• Communications arcs are the second major component of the dataflow graph. Certain embodiments of a CSA describes these arcs as latency insensitive channels, for example, in-order, back-pressured (e.g., not producing or sending output until there is a place to store the output), point-to-point communications channels. As with dataflow operators, latency insensitive channels are fundamentally asynchronous, giving the freedom to compose many types of networks to implement the channels of a particular graph. Latency insensitive channels may have arbitrarily long latencies and still faithfully implement the CSA architecture. However, in certain embodiments there is strong incentive in terms of performance and energy to make latencies as small as possible. Section 2.2 herein discloses a network microarchitecture in which dataflow graph channels are implemented in a pipelined fashion with no more than one cycle of latency. Embodiments of latency-insensitive channels provide a critical abstraction layer which may be leveraged with the CSA architecture to provide a number of runtime services to the applications programmer. For example, a CSA may leverage latency-insensitive channels in the implementation of the CSA configuration (the loading of a program onto the CSA array).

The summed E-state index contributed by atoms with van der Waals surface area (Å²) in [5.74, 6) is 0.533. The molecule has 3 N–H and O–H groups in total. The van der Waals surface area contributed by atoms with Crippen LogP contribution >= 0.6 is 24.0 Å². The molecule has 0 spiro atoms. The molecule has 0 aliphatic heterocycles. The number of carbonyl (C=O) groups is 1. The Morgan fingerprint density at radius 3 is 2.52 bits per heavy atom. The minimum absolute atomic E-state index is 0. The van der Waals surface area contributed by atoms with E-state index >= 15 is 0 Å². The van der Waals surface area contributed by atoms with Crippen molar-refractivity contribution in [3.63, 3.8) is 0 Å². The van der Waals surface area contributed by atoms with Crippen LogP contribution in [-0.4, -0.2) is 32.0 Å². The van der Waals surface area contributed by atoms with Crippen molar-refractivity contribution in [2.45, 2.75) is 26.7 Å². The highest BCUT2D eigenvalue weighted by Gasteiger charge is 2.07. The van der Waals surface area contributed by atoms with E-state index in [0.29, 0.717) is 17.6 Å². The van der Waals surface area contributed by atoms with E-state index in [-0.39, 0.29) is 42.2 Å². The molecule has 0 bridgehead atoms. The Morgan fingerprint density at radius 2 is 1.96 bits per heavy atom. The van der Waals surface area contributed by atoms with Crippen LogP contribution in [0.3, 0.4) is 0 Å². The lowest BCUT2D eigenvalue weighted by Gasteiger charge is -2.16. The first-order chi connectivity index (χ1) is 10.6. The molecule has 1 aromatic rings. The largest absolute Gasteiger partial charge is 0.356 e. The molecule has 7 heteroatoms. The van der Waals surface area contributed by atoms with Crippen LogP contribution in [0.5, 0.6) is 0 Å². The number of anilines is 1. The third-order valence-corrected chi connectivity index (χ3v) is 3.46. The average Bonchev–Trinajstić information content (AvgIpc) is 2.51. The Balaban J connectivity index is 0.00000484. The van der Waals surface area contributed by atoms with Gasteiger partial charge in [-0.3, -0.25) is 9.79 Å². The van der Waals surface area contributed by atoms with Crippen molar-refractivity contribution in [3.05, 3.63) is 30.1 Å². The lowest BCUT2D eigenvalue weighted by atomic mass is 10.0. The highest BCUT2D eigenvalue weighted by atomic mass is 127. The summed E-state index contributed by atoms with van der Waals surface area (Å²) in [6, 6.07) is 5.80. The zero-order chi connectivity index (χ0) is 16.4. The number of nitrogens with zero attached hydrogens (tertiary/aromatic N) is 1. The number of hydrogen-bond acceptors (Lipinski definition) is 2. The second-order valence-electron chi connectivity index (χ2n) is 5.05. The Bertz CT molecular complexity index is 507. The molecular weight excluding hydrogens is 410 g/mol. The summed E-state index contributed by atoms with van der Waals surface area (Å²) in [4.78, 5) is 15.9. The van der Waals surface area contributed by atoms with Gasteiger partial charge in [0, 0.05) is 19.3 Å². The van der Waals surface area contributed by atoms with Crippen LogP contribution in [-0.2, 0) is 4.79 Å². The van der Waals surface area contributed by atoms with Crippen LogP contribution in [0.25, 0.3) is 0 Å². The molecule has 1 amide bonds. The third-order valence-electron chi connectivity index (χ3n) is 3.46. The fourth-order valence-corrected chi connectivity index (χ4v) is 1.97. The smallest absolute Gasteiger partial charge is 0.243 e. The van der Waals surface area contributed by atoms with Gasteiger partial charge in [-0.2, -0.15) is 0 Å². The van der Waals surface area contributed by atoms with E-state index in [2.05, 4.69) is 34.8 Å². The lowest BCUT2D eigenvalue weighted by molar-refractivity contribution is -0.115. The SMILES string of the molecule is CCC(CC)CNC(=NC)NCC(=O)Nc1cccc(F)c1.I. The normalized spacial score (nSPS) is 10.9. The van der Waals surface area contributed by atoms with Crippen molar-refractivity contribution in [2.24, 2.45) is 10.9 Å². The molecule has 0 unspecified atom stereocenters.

• FIG. 4 illustrates an example execution of a dataflow graph 400 according to embodiments of the disclosure. At step 1, input values (e.g., 1 for X in FIG. 3B and 2 for Y in FIG. 3B) may be loaded in dataflow graph 400 to perform a 1*2 multiplication operation. One or more of the data input values may be static (e.g., constant) in the operation (e.g., 1 for X and 2 for Y in reference to FIG. 3B) or updated during the operation. At step 2, a processing element (e.g., on a flow control path network) or other circuit outputs a zero to control input (e.g., multiplexer control signal) of pick node 404 (e.g., to source a one from port “0” to its output) and outputs a zero to control input (e.g., multiplexer control signal) of switch node 406 (e.g., to provide its input out of port “0” to a destination (e.g., a downstream processing element). At step 3, the data value of 1 is output from pick node 404 (e.g., and consumes its control signal “0” at the pick node 404) to multiplier node 408 to be multiplied with the data value of 2 at step 4. At step 4, the output of multiplier node 408 arrives at switch node 406, e.g., which causes switch node 406 to consume a control signal “0” to output the value of 2 from port “0” of switch node 406 at step 5. The operation is then complete. A CSA may thus be programmed accordingly such that a corresponding dataflow operator for each node performs the operations in FIG. 4. Although execution is serialized in this example, in principle all dataflow operations may execute in parallel. Steps are used in FIG. 4 to differentiate dataflow execution from any physical microarchitectural manifestation. In one embodiment a downstream processing element is to send a signal (or not send a ready signal) (for example, on a flow control path network) to the switch 406 to stall the output from the switch 406, e.g., until the downstream processing element is ready (e.g., has storage room) for the output.